Democrats sorted through lingering disagreements over emergency jobless benefits and other issues Tuesday and prepared to commence Senate debate on a $1.9 trillion COVID-19 relief plan that would deliver a major victory to President Joe Biden.
With Democrats having no margin for error in the evenly split 50-50 Senate, Biden was expected to urge them on by conference call. Senate Majority Leader Chuck Schumer said he planned to bring the sweeping bill to the floor as early as Wednesday, teeing up first votes on a bill aimed at energizing the nation's battle against the pandemic and its wounded economy.
"That's what the American people sent us here to do," said Schumer, D-N.Y., "That's what our government is for. Not to sit back and wait for problems to fix themselves."
The huge package is a too-big-to-fail moment for the fledging president, who would be politically staggered if Congress — controlled narrowly by Democrats but controlled nonetheless — failed to deliver. Conquering the virus that's killed half a million Americans and thrown the economy and countless lives into tailspins is Biden's top initial priority.
But so far, Republicans are following the template they set in former President Barack Obama's presidency. GOP senators seemed on track to oppose the relief bill solidly, perhaps with the unanimous "no" vote their House counterparts cast early Saturday when that chamber approved its similar version of the measure.
Senate Minority Leader Mitch McConnell, R-Ky., accused Democrats of ignoring signs that the economy and the deadly virus' rampage through the U.S. were beginning to turn around. He also accused Democrats of loading the bill with spending for favored constituencies, saying they were "taking advantage of the crisis to check off unrelated liberal policies."
The Senate bill was expected to largely mirror the House-approved package. Democrats want Congress to send Biden a final version for him to sign by March 14, when an earlier round of emergency jobless benefits expires.
The legislation would provide $1,400 payments to individuals plus hundreds of billions of dollars for schools and colleges, COVID-19 vaccines and testing, mass transit systems, renters and small businesses.
It also has money for child care, tax breaks for families with children and assistance for states willing to expand Medicaid coverage for low-income residents.
The House-approved bill would provide $400 weekly emergency jobless benefits, on top of state unemployment payments, through August. Some Democratic moderates including Sen. Joe Manchin of West Virginia want to trim that figure back to $300, arguing the higher figure would discourage people from returning to work.
"It would be awful for the doors to open up and there's no one working," Manchin said. But party leaders and progressives oppose trimming those benefits, and Manchin conceded he didn't know that his side would prevail.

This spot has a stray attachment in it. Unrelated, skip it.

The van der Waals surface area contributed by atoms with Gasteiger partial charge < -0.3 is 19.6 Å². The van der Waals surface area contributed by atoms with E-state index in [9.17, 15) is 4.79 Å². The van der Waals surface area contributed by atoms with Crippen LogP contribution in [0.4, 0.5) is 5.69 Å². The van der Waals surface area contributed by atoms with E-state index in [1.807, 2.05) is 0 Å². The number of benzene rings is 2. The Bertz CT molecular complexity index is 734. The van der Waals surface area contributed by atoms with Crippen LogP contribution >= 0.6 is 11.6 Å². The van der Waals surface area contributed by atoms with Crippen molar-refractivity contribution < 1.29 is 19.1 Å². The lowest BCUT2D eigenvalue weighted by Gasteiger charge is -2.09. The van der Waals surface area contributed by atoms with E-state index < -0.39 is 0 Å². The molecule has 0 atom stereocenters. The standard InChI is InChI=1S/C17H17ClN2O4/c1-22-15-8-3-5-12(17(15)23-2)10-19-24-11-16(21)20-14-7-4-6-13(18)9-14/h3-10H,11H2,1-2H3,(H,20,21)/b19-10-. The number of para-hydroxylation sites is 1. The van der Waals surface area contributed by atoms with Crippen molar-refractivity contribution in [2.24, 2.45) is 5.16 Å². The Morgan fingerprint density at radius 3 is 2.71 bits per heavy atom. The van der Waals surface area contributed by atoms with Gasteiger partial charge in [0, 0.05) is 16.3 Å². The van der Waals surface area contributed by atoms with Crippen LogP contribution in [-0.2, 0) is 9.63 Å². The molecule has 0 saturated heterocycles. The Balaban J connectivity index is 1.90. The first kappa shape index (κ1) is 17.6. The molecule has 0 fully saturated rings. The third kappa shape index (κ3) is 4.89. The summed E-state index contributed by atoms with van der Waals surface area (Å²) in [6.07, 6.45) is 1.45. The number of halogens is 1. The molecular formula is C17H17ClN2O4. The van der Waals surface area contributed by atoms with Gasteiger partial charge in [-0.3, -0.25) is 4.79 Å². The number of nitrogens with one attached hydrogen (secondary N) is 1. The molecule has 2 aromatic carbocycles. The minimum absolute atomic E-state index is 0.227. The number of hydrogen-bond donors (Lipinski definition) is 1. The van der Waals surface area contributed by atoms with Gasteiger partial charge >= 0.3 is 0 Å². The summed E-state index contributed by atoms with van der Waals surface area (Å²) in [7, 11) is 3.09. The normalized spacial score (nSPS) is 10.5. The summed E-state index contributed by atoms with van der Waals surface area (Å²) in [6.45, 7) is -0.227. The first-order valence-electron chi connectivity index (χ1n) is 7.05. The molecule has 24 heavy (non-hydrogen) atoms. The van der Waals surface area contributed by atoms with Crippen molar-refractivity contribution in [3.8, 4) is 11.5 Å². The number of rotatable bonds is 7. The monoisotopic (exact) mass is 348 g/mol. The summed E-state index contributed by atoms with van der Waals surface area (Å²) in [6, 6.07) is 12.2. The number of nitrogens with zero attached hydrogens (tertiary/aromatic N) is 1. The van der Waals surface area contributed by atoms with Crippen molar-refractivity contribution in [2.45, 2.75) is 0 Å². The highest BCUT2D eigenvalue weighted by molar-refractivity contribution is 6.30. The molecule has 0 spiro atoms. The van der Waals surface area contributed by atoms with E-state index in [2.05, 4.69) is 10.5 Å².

Despite the huge leverage every Democrat has because all their votes are needed, none has so far threatened to sink the legislation if they don't get their way. All are aware of how damaging that would be to Biden's presidency and Democrats' ability to stay united and be productive for the current Congress.
The Senate bill seems certain to omit House provisions gradually hiking the federal minimum wage to $15 hourly, up from the $7.25 locked in for the past 12 years.
The Senate's nonpartisan parliamentarian said last week that the increase ran afoul of the chamber's budget rules. Combined with opposition from Manchin and Sen. Kyrsten Sinema, D-Ariz., Democrats have essentially conceded that the wage increase push will have to wait for future legislation.
Democrats must now decide "how we do minimum wage as part of another piece of legislation or on its own," said Sen. Richard Blumenthal of Connecticut.
Even so, Senate Budget Committee Chairman Bernie Sanders, I-Vt., has said he will force a vote on an amendment restoring the increase to $15, though it seems virtually certain to lose.
Some other eleventh-hour questions also seemed to need resolution.
Manchin and Sen. Jon Tester, D-Mont., said they want spending to be better "targeted," which Manchin said meant "helping the people that need help the most." Republicans have said the legislation is too costly and spends money needlessly.
Sen. Angus King, I-Maine, said he wants the bill's $350 billion for state and local governments to specify minimum amounts for municipal governments. He also said he wants perhaps $50 billion to improve broadband coverage.
But many final loose ends seemed to be starting to be tied up.
In one sign of that, 11 Democratic senators sent a letter Tuesday to Biden urging him to use a huge, upcoming infrastructure bill to create regularly paid relief and jobless benefits that would be automatically triggered by economic conditions.
Some progressives had wanted those payments to be included in the COVID-19 bill. Democrats' push to include it in later legislation suggested an effort to satisfy progressives while also avoiding jeopardizing the current package.
While the seldom-used procedures Senate Democrats are using forced them to jettison the unemployment benefits, they have huge upside — the bill is shielded from filibusters, meaning it can pass without any GOP support if Democrats remain united.